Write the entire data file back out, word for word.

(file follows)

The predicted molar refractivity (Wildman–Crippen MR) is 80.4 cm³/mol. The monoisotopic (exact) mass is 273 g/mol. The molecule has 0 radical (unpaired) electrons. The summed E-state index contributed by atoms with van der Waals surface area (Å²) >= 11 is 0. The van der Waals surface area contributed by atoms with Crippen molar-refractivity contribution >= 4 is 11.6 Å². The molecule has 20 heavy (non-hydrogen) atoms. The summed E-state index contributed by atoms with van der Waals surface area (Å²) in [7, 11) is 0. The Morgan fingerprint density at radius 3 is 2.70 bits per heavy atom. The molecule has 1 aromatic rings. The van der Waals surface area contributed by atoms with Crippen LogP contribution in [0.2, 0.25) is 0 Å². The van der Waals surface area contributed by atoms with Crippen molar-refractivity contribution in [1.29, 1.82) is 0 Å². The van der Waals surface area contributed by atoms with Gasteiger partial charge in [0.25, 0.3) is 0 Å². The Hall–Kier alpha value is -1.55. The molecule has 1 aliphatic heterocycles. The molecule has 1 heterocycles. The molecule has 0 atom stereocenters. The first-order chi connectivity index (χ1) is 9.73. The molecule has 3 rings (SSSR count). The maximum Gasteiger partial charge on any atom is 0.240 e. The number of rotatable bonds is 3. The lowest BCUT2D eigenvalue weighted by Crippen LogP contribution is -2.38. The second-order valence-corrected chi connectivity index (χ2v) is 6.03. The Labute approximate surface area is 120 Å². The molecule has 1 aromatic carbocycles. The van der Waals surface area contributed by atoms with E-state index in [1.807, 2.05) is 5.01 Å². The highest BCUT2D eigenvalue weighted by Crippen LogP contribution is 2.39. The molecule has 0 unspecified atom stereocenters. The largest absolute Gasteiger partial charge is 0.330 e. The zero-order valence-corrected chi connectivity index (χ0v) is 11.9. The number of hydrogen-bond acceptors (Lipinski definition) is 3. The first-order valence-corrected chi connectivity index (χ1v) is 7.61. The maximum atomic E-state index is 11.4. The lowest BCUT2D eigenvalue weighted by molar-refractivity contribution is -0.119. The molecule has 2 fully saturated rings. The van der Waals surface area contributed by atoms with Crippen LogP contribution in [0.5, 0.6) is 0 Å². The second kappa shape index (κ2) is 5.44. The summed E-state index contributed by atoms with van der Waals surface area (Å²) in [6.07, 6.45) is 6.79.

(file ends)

The predicted molar refractivity (Wildman–Crippen MR) is 80.4 cm³/mol. The monoisotopic (exact) mass is 273 g/mol. The molecule has 0 radical (unpaired) electrons. The summed E-state index contributed by atoms with van der Waals surface area (Å²) >= 11 is 0. The van der Waals surface area contributed by atoms with Crippen molar-refractivity contribution >= 4 is 11.6 Å². The molecule has 20 heavy (non-hydrogen) atoms. The summed E-state index contributed by atoms with van der Waals surface area (Å²) in [7, 11) is 0. The Morgan fingerprint density at radius 3 is 2.70 bits per heavy atom. The molecule has 1 aromatic rings. The van der Waals surface area contributed by atoms with Crippen LogP contribution in [0.2, 0.25) is 0 Å². The van der Waals surface area contributed by atoms with Crippen molar-refractivity contribution in [1.29, 1.82) is 0 Å². The van der Waals surface area contributed by atoms with Gasteiger partial charge in [0.25, 0.3) is 0 Å². The Hall–Kier alpha value is -1.55. The molecule has 1 aliphatic heterocycles. The molecule has 1 heterocycles. The molecule has 0 atom stereocenters. The first-order chi connectivity index (χ1) is 9.73. The molecule has 3 rings (SSSR count). The maximum Gasteiger partial charge on any atom is 0.240 e. The number of rotatable bonds is 3. The lowest BCUT2D eigenvalue weighted by Crippen LogP contribution is -2.38. The second-order valence-corrected chi connectivity index (χ2v) is 6.03. The Labute approximate surface area is 120 Å². The molecule has 1 aromatic carbocycles. The van der Waals surface area contributed by atoms with E-state index in [1.807, 2.05) is 5.01 Å². The highest BCUT2D eigenvalue weighted by Crippen LogP contribution is 2.39. The molecule has 0 unspecified atom stereocenters. The largest absolute Gasteiger partial charge is 0.330 e. The zero-order valence-corrected chi connectivity index (χ0v) is 11.9. The number of hydrogen-bond acceptors (Lipinski definition) is 3. The first-order valence-corrected chi connectivity index (χ1v) is 7.61. The maximum atomic E-state index is 11.4. The lowest BCUT2D eigenvalue weighted by molar-refractivity contribution is -0.119. The molecule has 2 fully saturated rings. The van der Waals surface area contributed by atoms with Crippen LogP contribution in [0.5, 0.6) is 0 Å². The second kappa shape index (κ2) is 5.44. The summed E-state index contributed by atoms with van der Waals surface area (Å²) in [6.07, 6.45) is 6.79.